If you're tempted to create your own simple language in order to solve some specialized problem, then the Interpreter design pattern might be a reasonable choice.
Also, if you don't know what the AST tree is or if you're curious what the SQL language and the Interpreter pattern have in common, you should definitely read this article.
In the introduction to building a math parser I already mentioned the Reverse Polish notation, also called "postfix notation". Its main advantage is unambiguity: you can simply read expression from left to right and calculate its value at the same time. You have to neither set up operators priorities nor use parenthesis.
There are many implementations of Reverse Polish notation parser available, but most of them seem to be too complicated. So I decided to write a very simple RPNParser Ruby class (RPN comes from "Reverse Polish notation").
Writing test code is a worthwhile practice and building a parser is a good example to prove this claim. It won't be a good idea to start writing the parser from scratch, add all methods we think necessary and then run the code for the first time. Instead of tempting fate, we should write tests for every line of code we create.
We're going to show how easily can our parser be tested using the RSpec framework.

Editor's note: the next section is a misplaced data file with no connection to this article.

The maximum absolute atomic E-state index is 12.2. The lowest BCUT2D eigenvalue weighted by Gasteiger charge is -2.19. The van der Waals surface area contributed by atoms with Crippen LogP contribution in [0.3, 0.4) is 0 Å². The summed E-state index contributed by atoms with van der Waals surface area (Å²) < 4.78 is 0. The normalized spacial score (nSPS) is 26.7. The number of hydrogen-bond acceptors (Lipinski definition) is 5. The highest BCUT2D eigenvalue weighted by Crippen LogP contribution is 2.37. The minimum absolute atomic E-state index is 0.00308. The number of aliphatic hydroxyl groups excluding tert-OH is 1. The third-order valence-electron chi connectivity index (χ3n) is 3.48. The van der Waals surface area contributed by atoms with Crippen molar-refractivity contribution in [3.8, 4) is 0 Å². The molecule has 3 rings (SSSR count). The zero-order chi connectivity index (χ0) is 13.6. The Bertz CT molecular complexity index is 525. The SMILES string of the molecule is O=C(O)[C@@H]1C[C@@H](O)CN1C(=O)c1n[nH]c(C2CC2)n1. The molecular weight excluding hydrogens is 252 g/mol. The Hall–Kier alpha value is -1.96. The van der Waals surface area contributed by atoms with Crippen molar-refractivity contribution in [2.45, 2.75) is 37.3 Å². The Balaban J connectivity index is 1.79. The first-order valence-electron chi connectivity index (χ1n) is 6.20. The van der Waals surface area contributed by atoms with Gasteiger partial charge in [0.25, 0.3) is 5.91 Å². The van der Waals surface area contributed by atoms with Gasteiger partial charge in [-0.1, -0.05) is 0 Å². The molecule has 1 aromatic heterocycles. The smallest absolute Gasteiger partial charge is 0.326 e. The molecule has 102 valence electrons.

The example implementation of a math parser is going to be written in Ruby because of its simplicity. We are going to introduce complete and ready to use source code, together with comments and notes.
In general, parser is a program that determines whether its input is valid, referring to the given grammar. So, if we would like to parse math expression, we have to set a formal grammar first. The most convenient way to do this is to write the context-free grammar's production rules using EBNF (Extended Backus-Naur Form) notation.
We're going to show how to describe simple expressions with context-free grammar. If it sounds scary to you, don't panic! We're going to do it step by step.
Everyone knows how to calculate value of a simple math expression, like "2 + 3 * 7". But not every programmer knows how to write a program that would accomplish the same task.
We are going to build a math parser in Ruby, but first we need to consider evaluating math expressions in general.